Amoris Lætitia: “Keep your distance, though, Chewie, but don’t look like you’re trying to keep your distance…”

Keep your distance, though Chewie...

A scene from Star Wars Episode VI: Return of the Jedi (1983), which serves to put Pope Francis’ “Amoris Lætitia” in perspective…

The kind readers of this blog, who are familiar with the celebrated Star Wars saga, may well remember this dialogue from Episode VI: Return of the Jedi, between Han Solo and his faithful sidekick, the Wookie Chewbacca. Forming part of a special Rebel Alliance commando team, along with young Luke Skywalker and Princess Leia, they pilot a stolen Galactic Imperial shuttle, the Tydirium, towards the forest moon of Endor. Their very desperate mission? Attempt a vital sabotage of a highly-defended shield generator, which is protecting the final stages of construction of the Empire’s dreaded second, much larger and more powerful Death Star, an armored space station with enough firepower to destroy entire starships and even an entire planet, with just one super-laser blast.

As the stolen shuttle nears for a landing on Endor, the Rebel commando team naturally fears detection by the ever vigilant Imperial Star Fleet. They will need to secure their free passage by responding with the adequate secret password, obtained at high price. During their unsure approach, Han Solo advises Chewbacca: Keep your distance, though, Chewie, but don’t look like you’re trying to keep your distance. When his non-human co-pilot growls, asking just how he should go about doing this, Solo responds: I don’t know, fly casual…

It occurs to me that these lines from Han Solo, accurately reflect the general, overall impression that Pope Francis has wanted to give to his “Apostolic” Exhortation Amoris Lætitia, made public on 8 April 2016. How so, you may well ask, dear reader?

Well, upon reading this rather lengthy papal document, one can’t avoid the sense of wanting to carefully introduce practical, sweeping changes in traditional Catholic doctrinal moral principles regarding marriage and human sexuality, while at the same time, wanting to hide behind an apparent fidelity to Catholic orthodoxy.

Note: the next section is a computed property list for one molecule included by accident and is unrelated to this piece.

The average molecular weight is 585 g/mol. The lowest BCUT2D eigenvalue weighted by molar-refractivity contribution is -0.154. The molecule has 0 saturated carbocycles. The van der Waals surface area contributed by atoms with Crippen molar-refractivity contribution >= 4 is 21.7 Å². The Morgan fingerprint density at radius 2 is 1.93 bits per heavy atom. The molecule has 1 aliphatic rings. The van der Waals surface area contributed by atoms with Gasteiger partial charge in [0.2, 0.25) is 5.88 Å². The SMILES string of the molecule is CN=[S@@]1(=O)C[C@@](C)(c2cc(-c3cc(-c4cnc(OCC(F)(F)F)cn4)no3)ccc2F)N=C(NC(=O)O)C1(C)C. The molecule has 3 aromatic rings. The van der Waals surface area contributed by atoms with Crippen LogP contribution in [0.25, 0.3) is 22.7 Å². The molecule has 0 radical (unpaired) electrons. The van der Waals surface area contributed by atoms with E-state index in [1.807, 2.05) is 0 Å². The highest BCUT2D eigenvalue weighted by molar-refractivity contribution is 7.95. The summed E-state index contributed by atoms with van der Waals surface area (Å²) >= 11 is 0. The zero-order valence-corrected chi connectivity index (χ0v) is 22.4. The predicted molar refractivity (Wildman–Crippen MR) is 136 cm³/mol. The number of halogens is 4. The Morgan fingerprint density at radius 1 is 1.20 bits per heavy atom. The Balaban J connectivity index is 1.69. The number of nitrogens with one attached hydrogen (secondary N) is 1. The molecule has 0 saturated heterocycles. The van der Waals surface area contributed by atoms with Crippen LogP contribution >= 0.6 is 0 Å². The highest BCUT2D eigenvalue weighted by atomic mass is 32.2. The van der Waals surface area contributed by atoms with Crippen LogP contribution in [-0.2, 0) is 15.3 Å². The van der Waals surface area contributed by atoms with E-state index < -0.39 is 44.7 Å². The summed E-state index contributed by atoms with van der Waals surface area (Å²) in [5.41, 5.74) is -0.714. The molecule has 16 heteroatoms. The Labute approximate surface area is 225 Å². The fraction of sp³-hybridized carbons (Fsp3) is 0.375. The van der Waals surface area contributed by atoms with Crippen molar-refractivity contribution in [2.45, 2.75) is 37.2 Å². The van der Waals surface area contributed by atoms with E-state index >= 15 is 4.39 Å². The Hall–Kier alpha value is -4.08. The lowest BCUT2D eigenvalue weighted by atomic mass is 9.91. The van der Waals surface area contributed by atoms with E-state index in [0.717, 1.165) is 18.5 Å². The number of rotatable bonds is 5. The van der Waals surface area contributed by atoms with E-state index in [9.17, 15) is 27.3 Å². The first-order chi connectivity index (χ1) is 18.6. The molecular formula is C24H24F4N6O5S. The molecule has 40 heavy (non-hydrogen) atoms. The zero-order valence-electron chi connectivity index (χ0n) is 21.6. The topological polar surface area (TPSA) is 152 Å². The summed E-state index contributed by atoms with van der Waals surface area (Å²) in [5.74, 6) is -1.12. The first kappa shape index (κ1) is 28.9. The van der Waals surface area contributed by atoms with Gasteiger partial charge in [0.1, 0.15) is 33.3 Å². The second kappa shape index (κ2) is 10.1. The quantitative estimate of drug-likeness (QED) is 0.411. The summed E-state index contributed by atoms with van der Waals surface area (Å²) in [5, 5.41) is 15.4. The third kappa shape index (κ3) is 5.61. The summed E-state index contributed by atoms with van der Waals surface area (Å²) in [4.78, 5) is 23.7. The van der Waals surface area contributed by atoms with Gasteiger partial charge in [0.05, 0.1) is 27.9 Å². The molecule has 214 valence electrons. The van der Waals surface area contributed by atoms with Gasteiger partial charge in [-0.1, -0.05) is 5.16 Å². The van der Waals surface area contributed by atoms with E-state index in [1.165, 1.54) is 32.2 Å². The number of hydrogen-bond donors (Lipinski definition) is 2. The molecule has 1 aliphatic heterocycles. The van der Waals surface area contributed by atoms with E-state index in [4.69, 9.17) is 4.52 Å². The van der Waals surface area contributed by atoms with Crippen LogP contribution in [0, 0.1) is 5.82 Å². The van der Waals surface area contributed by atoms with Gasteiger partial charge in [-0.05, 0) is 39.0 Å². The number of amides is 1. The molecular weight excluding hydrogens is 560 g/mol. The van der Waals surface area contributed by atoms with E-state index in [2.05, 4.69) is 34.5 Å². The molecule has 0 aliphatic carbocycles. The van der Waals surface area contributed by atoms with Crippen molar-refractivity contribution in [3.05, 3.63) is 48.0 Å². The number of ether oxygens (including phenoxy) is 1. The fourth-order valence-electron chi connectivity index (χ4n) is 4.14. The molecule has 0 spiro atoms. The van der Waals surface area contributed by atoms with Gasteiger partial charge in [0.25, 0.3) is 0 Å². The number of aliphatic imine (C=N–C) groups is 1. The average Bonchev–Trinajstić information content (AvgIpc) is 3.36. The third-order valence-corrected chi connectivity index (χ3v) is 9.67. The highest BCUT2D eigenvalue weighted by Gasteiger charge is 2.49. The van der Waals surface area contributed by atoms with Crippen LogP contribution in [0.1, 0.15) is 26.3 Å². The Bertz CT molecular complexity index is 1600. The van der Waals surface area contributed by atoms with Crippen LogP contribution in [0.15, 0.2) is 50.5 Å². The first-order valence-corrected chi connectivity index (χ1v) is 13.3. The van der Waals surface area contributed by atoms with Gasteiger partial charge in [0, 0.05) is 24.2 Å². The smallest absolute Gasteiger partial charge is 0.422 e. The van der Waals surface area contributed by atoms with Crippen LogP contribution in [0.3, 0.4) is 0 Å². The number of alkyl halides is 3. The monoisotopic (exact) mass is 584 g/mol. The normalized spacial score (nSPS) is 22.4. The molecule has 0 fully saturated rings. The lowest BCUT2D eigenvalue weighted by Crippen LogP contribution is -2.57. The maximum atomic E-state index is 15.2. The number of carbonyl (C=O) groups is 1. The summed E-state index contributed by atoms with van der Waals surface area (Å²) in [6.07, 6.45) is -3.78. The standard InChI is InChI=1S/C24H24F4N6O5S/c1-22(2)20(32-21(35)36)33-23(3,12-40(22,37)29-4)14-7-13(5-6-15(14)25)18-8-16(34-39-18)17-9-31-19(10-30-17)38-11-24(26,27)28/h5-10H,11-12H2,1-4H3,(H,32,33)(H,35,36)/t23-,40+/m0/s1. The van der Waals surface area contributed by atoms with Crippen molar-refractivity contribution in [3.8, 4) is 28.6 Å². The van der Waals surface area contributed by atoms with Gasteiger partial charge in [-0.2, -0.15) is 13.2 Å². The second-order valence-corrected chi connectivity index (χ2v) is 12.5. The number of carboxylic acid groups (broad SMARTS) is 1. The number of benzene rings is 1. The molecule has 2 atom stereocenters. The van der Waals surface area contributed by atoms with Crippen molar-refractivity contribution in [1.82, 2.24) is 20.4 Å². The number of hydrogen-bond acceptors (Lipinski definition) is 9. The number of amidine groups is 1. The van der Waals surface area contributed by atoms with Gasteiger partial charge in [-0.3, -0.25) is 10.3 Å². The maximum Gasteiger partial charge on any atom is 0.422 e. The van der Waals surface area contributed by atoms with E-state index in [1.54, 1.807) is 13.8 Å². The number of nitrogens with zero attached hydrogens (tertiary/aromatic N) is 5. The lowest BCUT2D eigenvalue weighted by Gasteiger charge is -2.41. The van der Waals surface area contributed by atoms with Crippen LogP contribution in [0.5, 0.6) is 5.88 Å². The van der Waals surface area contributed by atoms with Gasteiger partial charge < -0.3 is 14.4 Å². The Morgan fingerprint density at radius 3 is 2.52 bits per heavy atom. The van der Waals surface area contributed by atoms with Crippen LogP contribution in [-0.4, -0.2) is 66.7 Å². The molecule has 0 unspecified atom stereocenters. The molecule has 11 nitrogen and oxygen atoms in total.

In other words: “Keep your distance, though, Francis, from appearing heterodox, providing tidbits of orthodoxy here and there, but don’t look like you’re trying to promote error.” And as sidekicks like Cardinals Kasper, Marx, Baldiserri, Schönborn (and other like-minded prelates) asked him how to do this, the answer is: “Fly casual!”

In other words, affirm some Catholic doctrine, which is what expected from papal Magisterium. Though, alas, in this case, enough Catholic orthodoxy, that is, akin to distraction, just enough to content the ever-willing and ever-complacent neo-conservatives, only to undermine Catholic doctrine somewhat later on.

Contradicting paragraphs, where two realities can be and not be, all at the same time. And oh yes, the footnotes! Making mischief in the footnotes…

Simple mathematical calculations explain all this rather easily. For each Catholic doctrine Francis mentions in Amoris Lætitia, we add one point (+1). For each Catholic doctrine that Francis undermines in Amoris Lætitia, we subtract one point (-1). If someone were to do this in an exhaustive way, what would the net result be? Low positive numbers? Maybe zero (0)? Maybe even negative numbers?

If after a very careful analysis of the document in question—such as the one Italian Professor Roberto de Mattei calls for (his article provided by John Vennari of Catholic Family News (here)—we might find that Francis may have undermined more Catholic doctrinal points, than affirmed them. But again, this is mere speculation.

Even so, the affirmation of just one Catholic dogmatic doctrinal principle—such as the indissolubility of a valid, ratified, and consummated marriage—only to be undermined somewhere else—even if only in the footnotes—is that not enough evidence that this papal document is flawed?